# Level Up: Mastering statistics with Python - part 2

Investigate a dataset with summary statistics and some basic data visualizations using the Python libraries NumPy, pandas, matplotlib, and Seaborn.

Welcome back! This is the second class in our Level Up series. If you're just tuning in, you can catch up on what we're doing and review the first lesson here.

In this session, we'll continue to investigate a dataset with summary statistics and some basic data visualizations. We'll be using the Python libraries NumPy, pandas, matplotlib, and Seaborn.

We're using a fun new dataset for this session—New York City housing data. We begin by looking at summary statistics for a quantitative variable, like rent. What does the mean rent for an apartment in New York City tell us compared to the median rent? How about the trimmed mean? How does a histogram relate to those statistics? We'll also look into the spread of the data. What can we learn from looking at the minimum, maximum, 25th percentile, and 75th percentile?

This session is particularly fun as we get to do some data investigation on the fly. As we begin plotting our data, we see some surprising irregularities. Why is there a block of apartments in New York that are 40 minutes away from the nearest subway station? Follow along as we try to solve this mystery!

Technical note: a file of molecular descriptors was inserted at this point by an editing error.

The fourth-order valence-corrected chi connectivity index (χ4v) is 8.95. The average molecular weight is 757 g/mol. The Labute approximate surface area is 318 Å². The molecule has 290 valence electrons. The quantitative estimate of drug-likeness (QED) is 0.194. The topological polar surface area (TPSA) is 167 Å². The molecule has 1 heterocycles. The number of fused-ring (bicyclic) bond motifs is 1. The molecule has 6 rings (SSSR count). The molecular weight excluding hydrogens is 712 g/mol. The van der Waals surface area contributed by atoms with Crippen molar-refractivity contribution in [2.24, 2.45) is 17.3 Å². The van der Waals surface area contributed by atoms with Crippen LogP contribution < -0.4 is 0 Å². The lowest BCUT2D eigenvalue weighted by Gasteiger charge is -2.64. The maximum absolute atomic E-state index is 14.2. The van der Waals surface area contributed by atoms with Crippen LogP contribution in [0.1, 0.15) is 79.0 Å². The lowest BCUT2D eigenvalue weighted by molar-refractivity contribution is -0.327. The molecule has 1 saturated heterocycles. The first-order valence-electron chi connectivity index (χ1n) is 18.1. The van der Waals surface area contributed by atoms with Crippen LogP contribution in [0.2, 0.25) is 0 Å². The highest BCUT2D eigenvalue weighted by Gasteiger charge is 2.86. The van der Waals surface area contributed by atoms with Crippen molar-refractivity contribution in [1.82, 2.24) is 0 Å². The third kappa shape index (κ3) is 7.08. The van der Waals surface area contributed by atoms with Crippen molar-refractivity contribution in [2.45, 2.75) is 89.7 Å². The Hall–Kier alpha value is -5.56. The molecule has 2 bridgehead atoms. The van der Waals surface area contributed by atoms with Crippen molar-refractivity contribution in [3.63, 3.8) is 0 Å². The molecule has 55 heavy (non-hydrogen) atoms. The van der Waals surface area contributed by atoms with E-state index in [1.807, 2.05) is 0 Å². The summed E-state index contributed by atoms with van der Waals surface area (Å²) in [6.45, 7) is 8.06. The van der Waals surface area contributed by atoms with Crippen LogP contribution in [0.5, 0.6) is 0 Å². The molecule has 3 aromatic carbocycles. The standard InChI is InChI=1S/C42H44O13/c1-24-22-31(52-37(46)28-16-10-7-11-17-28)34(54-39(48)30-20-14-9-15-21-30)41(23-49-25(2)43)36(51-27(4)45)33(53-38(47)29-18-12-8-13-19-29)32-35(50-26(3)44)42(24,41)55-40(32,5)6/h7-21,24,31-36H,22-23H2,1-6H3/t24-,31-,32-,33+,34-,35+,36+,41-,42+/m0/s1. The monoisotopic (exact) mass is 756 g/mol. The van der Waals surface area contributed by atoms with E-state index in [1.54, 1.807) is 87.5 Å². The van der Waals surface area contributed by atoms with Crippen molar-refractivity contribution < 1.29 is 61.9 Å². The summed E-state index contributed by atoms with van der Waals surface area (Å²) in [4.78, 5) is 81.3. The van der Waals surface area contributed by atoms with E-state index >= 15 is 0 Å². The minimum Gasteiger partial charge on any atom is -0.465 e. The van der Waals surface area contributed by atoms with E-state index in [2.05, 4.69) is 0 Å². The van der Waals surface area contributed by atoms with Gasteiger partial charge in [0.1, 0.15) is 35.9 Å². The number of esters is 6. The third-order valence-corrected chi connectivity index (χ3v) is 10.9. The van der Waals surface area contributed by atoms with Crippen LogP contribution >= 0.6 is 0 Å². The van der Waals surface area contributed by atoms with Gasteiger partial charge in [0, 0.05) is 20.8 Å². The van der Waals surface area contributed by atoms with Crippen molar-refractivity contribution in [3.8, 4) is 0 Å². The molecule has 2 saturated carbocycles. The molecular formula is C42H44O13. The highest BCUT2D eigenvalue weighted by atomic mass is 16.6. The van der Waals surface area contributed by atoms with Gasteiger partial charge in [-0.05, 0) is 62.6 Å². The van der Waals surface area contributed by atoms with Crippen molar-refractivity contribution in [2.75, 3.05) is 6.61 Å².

Here are some Stack Overflow questions related to the work we did in today's session:

Finding the average of a dataframe column

Creating a histogram using matplotlib

Customizing the output from pandas describe function

If you enjoyed this lesson, you can catch up on the rest of the series on YouTube. If you’d like to watch a session live, follow the Codecademy YouTube channel.

Every Tuesday from now until March 2nd, we’ll be streaming a new session at 4PM EST. You can set a reminder for the stream for February 23rd here.

Finally, if you want even more stats content, you can sign up for the interactive course this series was based on here. This course was developed by Sophie and has many more quizzes, projects, and helpful nuggets that we can’t fit into our streams!